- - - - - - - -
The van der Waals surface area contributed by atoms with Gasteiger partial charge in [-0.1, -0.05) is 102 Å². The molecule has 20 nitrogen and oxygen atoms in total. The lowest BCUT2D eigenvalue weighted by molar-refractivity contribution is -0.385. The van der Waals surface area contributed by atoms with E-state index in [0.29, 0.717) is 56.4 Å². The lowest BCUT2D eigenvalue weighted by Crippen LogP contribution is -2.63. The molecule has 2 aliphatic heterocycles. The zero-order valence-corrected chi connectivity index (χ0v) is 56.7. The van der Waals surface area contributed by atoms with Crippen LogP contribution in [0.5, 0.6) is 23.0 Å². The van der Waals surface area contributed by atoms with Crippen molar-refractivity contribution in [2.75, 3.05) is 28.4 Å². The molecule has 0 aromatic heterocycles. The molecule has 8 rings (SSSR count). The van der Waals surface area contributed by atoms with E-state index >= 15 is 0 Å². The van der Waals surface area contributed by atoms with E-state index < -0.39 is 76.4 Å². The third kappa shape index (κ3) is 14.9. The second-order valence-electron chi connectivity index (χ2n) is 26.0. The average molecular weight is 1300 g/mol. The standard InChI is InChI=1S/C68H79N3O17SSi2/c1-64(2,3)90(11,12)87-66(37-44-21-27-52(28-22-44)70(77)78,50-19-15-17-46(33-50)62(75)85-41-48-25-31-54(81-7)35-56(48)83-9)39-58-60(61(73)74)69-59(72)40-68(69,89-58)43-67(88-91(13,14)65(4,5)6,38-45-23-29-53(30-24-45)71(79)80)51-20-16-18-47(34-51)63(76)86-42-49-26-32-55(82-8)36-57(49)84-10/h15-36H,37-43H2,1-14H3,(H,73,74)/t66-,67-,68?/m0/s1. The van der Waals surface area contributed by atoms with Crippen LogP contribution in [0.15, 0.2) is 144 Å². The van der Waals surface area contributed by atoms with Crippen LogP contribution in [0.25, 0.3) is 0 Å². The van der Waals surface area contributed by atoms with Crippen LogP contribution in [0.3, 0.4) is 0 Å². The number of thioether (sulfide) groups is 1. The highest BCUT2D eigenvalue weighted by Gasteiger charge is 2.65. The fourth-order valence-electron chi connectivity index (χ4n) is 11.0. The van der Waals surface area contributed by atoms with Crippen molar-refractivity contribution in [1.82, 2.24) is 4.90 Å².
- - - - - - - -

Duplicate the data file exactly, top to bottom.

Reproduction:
The van der Waals surface area contributed by atoms with Gasteiger partial charge in [-0.1, -0.05) is 102 Å². The molecule has 20 nitrogen and oxygen atoms in total. The lowest BCUT2D eigenvalue weighted by molar-refractivity contribution is -0.385. The van der Waals surface area contributed by atoms with E-state index in [0.29, 0.717) is 56.4 Å². The lowest BCUT2D eigenvalue weighted by Crippen LogP contribution is -2.63. The molecule has 2 aliphatic heterocycles. The zero-order valence-corrected chi connectivity index (χ0v) is 56.7. The van der Waals surface area contributed by atoms with Crippen LogP contribution in [0.5, 0.6) is 23.0 Å². The van der Waals surface area contributed by atoms with Crippen molar-refractivity contribution in [2.75, 3.05) is 28.4 Å². The molecule has 0 aromatic heterocycles. The molecule has 8 rings (SSSR count). The van der Waals surface area contributed by atoms with E-state index >= 15 is 0 Å². The van der Waals surface area contributed by atoms with E-state index < -0.39 is 76.4 Å². The third kappa shape index (κ3) is 14.9. The second-order valence-electron chi connectivity index (χ2n) is 26.0. The average molecular weight is 1300 g/mol. The standard InChI is InChI=1S/C68H79N3O17SSi2/c1-64(2,3)90(11,12)87-66(37-44-21-27-52(28-22-44)70(77)78,50-19-15-17-46(33-50)62(75)85-41-48-25-31-54(81-7)35-56(48)83-9)39-58-60(61(73)74)69-59(72)40-68(69,89-58)43-67(88-91(13,14)65(4,5)6,38-45-23-29-53(30-24-45)71(79)80)51-20-16-18-47(34-51)63(76)86-42-49-26-32-55(82-8)36-57(49)84-10/h15-36H,37-43H2,1-14H3,(H,73,74)/t66-,67-,68?/m0/s1. The van der Waals surface area contributed by atoms with Crippen LogP contribution in [0.15, 0.2) is 144 Å². The van der Waals surface area contributed by atoms with Crippen LogP contribution in [0.25, 0.3) is 0 Å². The van der Waals surface area contributed by atoms with Crippen LogP contribution in [0.3, 0.4) is 0 Å². The number of thioether (sulfide) groups is 1. The highest BCUT2D eigenvalue weighted by Gasteiger charge is 2.65. The fourth-order valence-electron chi connectivity index (χ4n) is 11.0. The van der Waals surface area contributed by atoms with Crippen molar-refractivity contribution in [1.82, 2.24) is 4.90 Å².